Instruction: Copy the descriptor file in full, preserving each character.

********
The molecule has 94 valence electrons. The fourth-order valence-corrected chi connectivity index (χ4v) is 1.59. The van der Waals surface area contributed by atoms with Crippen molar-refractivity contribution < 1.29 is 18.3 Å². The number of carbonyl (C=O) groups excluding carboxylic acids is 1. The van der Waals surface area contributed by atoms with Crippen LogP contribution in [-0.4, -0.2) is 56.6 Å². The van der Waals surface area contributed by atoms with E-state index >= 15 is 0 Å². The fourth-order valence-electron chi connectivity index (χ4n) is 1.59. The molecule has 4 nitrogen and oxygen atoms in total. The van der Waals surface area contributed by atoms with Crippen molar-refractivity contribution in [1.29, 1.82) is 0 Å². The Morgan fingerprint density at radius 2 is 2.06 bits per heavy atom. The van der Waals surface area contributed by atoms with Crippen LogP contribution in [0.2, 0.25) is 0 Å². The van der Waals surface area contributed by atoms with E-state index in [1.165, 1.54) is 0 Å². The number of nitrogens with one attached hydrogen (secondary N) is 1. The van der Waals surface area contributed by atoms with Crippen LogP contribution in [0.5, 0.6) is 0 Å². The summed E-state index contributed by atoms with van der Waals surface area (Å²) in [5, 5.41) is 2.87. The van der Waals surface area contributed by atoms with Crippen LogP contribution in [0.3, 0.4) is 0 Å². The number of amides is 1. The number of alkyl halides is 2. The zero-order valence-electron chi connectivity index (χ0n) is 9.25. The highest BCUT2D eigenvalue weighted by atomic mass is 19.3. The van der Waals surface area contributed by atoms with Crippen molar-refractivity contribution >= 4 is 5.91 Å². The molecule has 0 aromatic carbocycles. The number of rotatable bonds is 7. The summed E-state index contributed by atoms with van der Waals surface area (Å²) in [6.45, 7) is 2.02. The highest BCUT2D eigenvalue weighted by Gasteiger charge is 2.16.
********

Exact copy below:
The molecule has 94 valence electrons. The fourth-order valence-corrected chi connectivity index (χ4v) is 1.59. The van der Waals surface area contributed by atoms with Crippen molar-refractivity contribution < 1.29 is 18.3 Å². The number of carbonyl (C=O) groups excluding carboxylic acids is 1. The van der Waals surface area contributed by atoms with Crippen LogP contribution in [-0.4, -0.2) is 56.6 Å². The van der Waals surface area contributed by atoms with E-state index >= 15 is 0 Å². The fourth-order valence-electron chi connectivity index (χ4n) is 1.59. The molecule has 4 nitrogen and oxygen atoms in total. The van der Waals surface area contributed by atoms with Crippen molar-refractivity contribution in [1.29, 1.82) is 0 Å². The Morgan fingerprint density at radius 2 is 2.06 bits per heavy atom. The van der Waals surface area contributed by atoms with Crippen LogP contribution in [0.2, 0.25) is 0 Å². The van der Waals surface area contributed by atoms with E-state index in [1.165, 1.54) is 0 Å². The number of nitrogens with one attached hydrogen (secondary N) is 1. The van der Waals surface area contributed by atoms with Crippen LogP contribution in [0.5, 0.6) is 0 Å². The summed E-state index contributed by atoms with van der Waals surface area (Å²) in [5, 5.41) is 2.87. The van der Waals surface area contributed by atoms with Crippen LogP contribution in [0.3, 0.4) is 0 Å². The number of amides is 1. The number of alkyl halides is 2. The zero-order valence-electron chi connectivity index (χ0n) is 9.25. The highest BCUT2D eigenvalue weighted by atomic mass is 19.3. The van der Waals surface area contributed by atoms with Crippen molar-refractivity contribution >= 4 is 5.91 Å². The molecule has 0 aromatic carbocycles. The number of rotatable bonds is 7. The summed E-state index contributed by atoms with van der Waals surface area (Å²) in [6.45, 7) is 2.02. The highest BCUT2D eigenvalue weighted by Gasteiger charge is 2.16.